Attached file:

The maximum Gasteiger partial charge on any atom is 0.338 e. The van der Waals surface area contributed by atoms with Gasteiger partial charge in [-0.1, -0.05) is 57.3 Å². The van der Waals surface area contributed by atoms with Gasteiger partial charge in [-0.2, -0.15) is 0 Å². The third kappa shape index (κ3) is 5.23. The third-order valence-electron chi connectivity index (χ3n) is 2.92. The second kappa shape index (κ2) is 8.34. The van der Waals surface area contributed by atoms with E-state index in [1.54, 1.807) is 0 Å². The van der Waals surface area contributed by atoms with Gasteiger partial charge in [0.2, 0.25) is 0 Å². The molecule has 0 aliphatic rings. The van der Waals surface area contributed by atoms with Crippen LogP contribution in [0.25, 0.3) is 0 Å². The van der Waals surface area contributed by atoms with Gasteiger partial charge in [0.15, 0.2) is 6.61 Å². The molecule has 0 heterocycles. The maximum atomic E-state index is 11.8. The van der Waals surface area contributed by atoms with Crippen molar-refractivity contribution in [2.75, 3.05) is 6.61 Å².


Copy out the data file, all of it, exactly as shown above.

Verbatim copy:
The maximum Gasteiger partial charge on any atom is 0.338 e. The van der Waals surface area contributed by atoms with Gasteiger partial charge in [-0.1, -0.05) is 57.3 Å². The van der Waals surface area contributed by atoms with Gasteiger partial charge in [-0.2, -0.15) is 0 Å². The third kappa shape index (κ3) is 5.23. The third-order valence-electron chi connectivity index (χ3n) is 2.92. The second kappa shape index (κ2) is 8.34. The van der Waals surface area contributed by atoms with E-state index in [1.54, 1.807) is 0 Å². The van der Waals surface area contributed by atoms with Gasteiger partial charge in [0.2, 0.25) is 0 Å². The molecule has 0 aliphatic rings. The van der Waals surface area contributed by atoms with Crippen LogP contribution in [0.25, 0.3) is 0 Å². The van der Waals surface area contributed by atoms with Gasteiger partial charge in [0.15, 0.2) is 6.61 Å². The molecule has 0 heterocycles. The maximum atomic E-state index is 11.8. The van der Waals surface area contributed by atoms with Crippen molar-refractivity contribution in [2.75, 3.05) is 6.61 Å².